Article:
• Highest incidence Incidence The number of new cases of a given disease during a given period in a specified population. It also is used for the rate at which new events occur in a defined population. It is differentiated from prevalence, which refers to all cases in the population at a given time. Measures of Disease Frequency in Utah, Pennsylvania, and California
  • Wound botulism Botulism Botulism is a rare, neuroparalytic syndrome caused by Clostridium botulinum (C. botulinum). A fatal neurotoxin (botulinum toxin) is released causing varying degrees of muscle paralysis and distinct clinical syndromes. The most common types of botulism are foodborne and infant. Botulism: in injection drug users

Transmission

  • Adults ingest preformed toxin from food
    • Associated with improper canning
    • Sometimes from fermented beverages (e.g., moonshine)
  • Infants ingest spores Spores The reproductive elements of lower organisms, such as bacteria; fungi; and cryptogamic plants. Anthrax: toxin then produced in vivo
  • Wound botulism Botulism Botulism is a rare, neuroparalytic syndrome caused by Clostridium botulinum (C. botulinum). A fatal neurotoxin (botulinum toxin) is released causing varying degrees of muscle paralysis and distinct clinical syndromes. The most common types of botulism are foodborne and infant. Botulism:
    • Wound contamination with spores Spores The reproductive elements of lower organisms, such as bacteria; fungi; and cryptogamic plants. Anthrax
    • Germination and toxin production in vivo

Pathogenesis

  • Botulism Botulism Botulism is a rare, neuroparalytic syndrome caused by Clostridium botulinum (C. botulinum). A fatal neurotoxin (botulinum toxin) is released causing varying degrees of muscle paralysis and distinct clinical syndromes. The most common types of botulism are foodborne and infant. Botulism is a potentially life-threatening neuroparalytic disease.
  • Botulinum neurotoxin:
    • Protease Protease Enzyme of the human immunodeficiency virus that is required for post-translational cleavage of gag and gag-pol precursor polyproteins into functional products needed for viral assembly. HIV protease is an aspartic protease encoded by the amino terminus of the pol gene. HIV Infection and AIDS that cleaves soluble N-ethylmaleimide sensitive factor (NSF) attachment Attachment The binding of virus particles to virus receptors on the host cell surface, facilitating virus entry into the cell. Virology protein (SNAP) receptor Receptor Receptors are proteins located either on the surface of or within a cell that can bind to signaling molecules known as ligands (e.g., hormones) and cause some type of response within the cell. Receptors (SNARE) proteins Proteins Linear polypeptides that are synthesized on ribosomes and may be further modified, crosslinked, cleaved, or assembled into complex proteins with several subunits. The specific sequence of amino acids determines the shape the polypeptide will take, during protein folding, and the function of the protein. Energy Homeostasis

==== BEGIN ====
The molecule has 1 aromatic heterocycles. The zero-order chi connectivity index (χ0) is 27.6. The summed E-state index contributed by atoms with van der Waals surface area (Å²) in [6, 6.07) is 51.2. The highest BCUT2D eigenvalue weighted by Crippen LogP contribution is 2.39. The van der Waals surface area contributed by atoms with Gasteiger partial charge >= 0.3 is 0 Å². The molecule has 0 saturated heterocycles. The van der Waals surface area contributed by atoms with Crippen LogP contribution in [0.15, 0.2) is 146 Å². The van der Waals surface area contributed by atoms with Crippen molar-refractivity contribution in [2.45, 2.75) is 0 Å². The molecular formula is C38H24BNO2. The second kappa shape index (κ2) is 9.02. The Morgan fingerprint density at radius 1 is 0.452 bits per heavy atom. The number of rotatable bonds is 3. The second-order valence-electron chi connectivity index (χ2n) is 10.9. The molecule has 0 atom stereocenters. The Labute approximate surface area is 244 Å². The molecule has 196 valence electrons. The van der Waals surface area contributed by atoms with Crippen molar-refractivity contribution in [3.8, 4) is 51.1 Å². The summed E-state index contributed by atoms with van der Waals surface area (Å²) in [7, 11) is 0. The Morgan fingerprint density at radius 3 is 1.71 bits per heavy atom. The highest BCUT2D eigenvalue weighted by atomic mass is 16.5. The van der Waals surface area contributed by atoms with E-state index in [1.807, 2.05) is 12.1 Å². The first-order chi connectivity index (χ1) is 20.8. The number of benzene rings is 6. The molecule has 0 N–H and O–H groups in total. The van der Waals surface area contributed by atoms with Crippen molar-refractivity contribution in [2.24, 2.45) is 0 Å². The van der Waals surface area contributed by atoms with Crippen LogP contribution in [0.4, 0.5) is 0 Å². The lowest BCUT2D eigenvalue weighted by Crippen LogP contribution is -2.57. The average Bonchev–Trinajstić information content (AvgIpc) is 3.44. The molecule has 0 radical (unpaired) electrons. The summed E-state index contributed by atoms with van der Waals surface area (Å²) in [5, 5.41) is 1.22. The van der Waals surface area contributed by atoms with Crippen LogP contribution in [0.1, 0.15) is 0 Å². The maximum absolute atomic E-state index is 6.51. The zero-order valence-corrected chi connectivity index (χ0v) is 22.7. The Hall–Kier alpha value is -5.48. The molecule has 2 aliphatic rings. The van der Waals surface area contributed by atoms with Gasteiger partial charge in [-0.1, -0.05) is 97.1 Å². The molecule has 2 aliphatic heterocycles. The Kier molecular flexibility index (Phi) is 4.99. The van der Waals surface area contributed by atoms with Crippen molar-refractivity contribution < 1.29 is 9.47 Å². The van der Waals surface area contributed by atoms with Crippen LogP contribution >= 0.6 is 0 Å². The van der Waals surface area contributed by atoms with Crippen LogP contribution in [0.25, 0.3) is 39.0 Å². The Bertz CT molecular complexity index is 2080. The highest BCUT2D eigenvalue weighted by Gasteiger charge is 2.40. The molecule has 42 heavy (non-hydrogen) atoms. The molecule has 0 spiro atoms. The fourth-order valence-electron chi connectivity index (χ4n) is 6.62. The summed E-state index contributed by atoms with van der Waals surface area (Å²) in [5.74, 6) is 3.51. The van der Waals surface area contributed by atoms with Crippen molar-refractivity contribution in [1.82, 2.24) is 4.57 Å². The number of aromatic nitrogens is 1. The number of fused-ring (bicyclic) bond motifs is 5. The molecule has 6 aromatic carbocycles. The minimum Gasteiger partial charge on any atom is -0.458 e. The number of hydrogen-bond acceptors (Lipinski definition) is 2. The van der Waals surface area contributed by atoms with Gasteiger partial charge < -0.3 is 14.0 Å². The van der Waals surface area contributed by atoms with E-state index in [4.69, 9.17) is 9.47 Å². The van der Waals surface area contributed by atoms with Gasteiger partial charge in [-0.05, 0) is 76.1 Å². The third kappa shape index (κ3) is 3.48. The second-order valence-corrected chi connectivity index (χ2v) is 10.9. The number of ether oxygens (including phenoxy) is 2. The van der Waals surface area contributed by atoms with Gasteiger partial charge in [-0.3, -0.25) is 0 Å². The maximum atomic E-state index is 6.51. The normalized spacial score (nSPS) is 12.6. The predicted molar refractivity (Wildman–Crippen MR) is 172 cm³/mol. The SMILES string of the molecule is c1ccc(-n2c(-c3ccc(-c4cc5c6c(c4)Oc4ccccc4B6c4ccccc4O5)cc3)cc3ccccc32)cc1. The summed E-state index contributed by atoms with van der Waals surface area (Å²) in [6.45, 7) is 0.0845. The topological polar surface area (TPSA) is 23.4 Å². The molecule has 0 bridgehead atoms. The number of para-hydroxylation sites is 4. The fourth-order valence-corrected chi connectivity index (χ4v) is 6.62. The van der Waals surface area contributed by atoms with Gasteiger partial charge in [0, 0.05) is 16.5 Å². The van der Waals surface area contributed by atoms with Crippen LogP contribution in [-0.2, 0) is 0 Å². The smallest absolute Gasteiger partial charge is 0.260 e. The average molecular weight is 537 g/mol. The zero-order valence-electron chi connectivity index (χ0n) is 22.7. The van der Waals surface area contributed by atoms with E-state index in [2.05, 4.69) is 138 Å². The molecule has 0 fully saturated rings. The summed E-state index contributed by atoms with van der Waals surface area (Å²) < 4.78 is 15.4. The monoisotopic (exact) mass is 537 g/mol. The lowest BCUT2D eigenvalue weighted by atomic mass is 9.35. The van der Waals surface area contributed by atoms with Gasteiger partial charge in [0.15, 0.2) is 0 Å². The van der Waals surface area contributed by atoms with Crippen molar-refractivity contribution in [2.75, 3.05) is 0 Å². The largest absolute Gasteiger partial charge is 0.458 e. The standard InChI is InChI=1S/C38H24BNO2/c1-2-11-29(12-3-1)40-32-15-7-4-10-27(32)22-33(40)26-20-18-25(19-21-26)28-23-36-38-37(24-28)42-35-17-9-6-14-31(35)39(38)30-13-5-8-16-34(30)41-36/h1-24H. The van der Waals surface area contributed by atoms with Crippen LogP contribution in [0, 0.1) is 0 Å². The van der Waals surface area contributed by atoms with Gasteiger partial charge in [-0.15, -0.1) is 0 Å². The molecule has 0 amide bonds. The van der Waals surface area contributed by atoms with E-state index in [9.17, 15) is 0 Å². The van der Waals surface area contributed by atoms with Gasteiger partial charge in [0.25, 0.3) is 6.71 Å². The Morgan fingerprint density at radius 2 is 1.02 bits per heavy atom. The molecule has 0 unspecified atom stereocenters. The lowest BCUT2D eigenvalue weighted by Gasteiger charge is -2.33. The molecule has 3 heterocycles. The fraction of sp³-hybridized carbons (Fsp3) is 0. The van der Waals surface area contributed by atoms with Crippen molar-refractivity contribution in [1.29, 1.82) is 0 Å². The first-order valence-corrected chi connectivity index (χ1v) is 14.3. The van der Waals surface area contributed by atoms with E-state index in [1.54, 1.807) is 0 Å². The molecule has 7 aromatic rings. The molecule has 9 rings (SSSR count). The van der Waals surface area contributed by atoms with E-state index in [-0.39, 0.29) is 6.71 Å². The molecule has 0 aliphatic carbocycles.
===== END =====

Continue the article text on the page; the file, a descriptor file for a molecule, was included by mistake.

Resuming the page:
• Inhibits release Release Release of a virus from the host cell following virus assembly and maturation. Egress can occur by host cell lysis, exocytosis, or budding through the plasma membrane. Virology of stimulatory acetylcholine Acetylcholine A neurotransmitter found at neuromuscular junctions, autonomic ganglia, parasympathetic effector junctions, a subset of sympathetic effector junctions, and at many sites in the central nervous system. Receptors and Neurotransmitters of the CNS ( ACh ACh A neurotransmitter found at neuromuscular junctions, autonomic ganglia, parasympathetic effector junctions, a subset of sympathetic effector junctions, and at many sites in the central nervous system. Receptors and Neurotransmitters of the CNS)
    • Causes depletion of ACh ACh A neurotransmitter found at neuromuscular junctions, autonomic ganglia, parasympathetic effector junctions, a subset of sympathetic effector junctions, and at many sites in the central nervous system. Receptors and Neurotransmitters of the CNS in neuromuscular junctions
    • Results in flaccid paralysis